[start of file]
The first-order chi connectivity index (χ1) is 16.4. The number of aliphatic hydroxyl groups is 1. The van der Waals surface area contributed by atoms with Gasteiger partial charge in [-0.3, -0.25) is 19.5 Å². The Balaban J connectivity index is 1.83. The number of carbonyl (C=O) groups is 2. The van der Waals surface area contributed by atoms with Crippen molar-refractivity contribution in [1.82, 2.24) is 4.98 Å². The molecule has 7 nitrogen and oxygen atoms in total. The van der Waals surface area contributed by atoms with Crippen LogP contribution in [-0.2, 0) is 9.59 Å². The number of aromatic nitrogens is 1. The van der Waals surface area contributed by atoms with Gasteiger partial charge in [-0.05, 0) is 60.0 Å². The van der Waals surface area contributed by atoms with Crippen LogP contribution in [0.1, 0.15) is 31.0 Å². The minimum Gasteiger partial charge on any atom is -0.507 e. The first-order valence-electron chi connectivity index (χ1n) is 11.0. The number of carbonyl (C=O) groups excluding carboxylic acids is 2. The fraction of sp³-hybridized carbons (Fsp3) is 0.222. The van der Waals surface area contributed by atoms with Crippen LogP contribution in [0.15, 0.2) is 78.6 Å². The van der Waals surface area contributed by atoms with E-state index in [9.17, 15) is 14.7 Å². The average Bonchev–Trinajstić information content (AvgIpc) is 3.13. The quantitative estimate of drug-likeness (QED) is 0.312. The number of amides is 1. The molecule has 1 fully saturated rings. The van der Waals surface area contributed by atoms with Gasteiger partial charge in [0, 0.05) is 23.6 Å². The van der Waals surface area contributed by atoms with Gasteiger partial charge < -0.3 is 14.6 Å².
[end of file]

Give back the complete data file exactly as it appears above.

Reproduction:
The first-order chi connectivity index (χ1) is 16.4. The number of aliphatic hydroxyl groups is 1. The van der Waals surface area contributed by atoms with Gasteiger partial charge in [-0.3, -0.25) is 19.5 Å². The Balaban J connectivity index is 1.83. The number of carbonyl (C=O) groups is 2. The van der Waals surface area contributed by atoms with Crippen molar-refractivity contribution in [1.82, 2.24) is 4.98 Å². The molecule has 7 nitrogen and oxygen atoms in total. The van der Waals surface area contributed by atoms with Crippen LogP contribution in [-0.2, 0) is 9.59 Å². The number of aromatic nitrogens is 1. The van der Waals surface area contributed by atoms with Gasteiger partial charge in [-0.05, 0) is 60.0 Å². The van der Waals surface area contributed by atoms with Crippen LogP contribution in [0.1, 0.15) is 31.0 Å². The minimum Gasteiger partial charge on any atom is -0.507 e. The first-order valence-electron chi connectivity index (χ1n) is 11.0. The number of carbonyl (C=O) groups excluding carboxylic acids is 2. The fraction of sp³-hybridized carbons (Fsp3) is 0.222. The van der Waals surface area contributed by atoms with Crippen LogP contribution in [0.15, 0.2) is 78.6 Å². The van der Waals surface area contributed by atoms with E-state index in [9.17, 15) is 14.7 Å². The average Bonchev–Trinajstić information content (AvgIpc) is 3.13. The quantitative estimate of drug-likeness (QED) is 0.312. The number of amides is 1. The molecule has 1 fully saturated rings. The van der Waals surface area contributed by atoms with Gasteiger partial charge in [0, 0.05) is 23.6 Å². The van der Waals surface area contributed by atoms with Gasteiger partial charge < -0.3 is 14.6 Å².